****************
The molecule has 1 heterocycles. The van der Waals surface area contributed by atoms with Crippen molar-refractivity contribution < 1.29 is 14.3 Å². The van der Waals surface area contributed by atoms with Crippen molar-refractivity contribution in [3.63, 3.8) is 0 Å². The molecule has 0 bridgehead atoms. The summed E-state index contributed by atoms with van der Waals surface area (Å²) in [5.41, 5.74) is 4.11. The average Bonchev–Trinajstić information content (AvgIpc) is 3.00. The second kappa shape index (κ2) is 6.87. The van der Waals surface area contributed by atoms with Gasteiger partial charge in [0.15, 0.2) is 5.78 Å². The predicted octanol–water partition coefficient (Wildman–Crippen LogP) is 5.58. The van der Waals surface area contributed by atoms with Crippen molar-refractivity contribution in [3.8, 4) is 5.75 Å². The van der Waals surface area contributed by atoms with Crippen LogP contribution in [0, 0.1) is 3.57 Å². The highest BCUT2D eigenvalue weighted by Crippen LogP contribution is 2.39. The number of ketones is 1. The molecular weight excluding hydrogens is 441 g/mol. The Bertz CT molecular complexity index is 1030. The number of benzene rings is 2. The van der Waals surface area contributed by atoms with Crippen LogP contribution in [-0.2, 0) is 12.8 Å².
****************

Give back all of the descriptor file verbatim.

The molecule has 1 heterocycles. The van der Waals surface area contributed by atoms with Crippen molar-refractivity contribution < 1.29 is 14.3 Å². The van der Waals surface area contributed by atoms with Crippen molar-refractivity contribution in [3.63, 3.8) is 0 Å². The molecule has 0 bridgehead atoms. The summed E-state index contributed by atoms with van der Waals surface area (Å²) in [5.41, 5.74) is 4.11. The average Bonchev–Trinajstić information content (AvgIpc) is 3.00. The second kappa shape index (κ2) is 6.87. The van der Waals surface area contributed by atoms with Gasteiger partial charge in [0.15, 0.2) is 5.78 Å². The predicted octanol–water partition coefficient (Wildman–Crippen LogP) is 5.58. The van der Waals surface area contributed by atoms with Crippen molar-refractivity contribution in [3.8, 4) is 5.75 Å². The van der Waals surface area contributed by atoms with Crippen LogP contribution in [0, 0.1) is 3.57 Å². The highest BCUT2D eigenvalue weighted by Crippen LogP contribution is 2.39. The number of ketones is 1. The molecular weight excluding hydrogens is 441 g/mol. The Bertz CT molecular complexity index is 1030. The number of benzene rings is 2. The van der Waals surface area contributed by atoms with Crippen LogP contribution in [-0.2, 0) is 12.8 Å².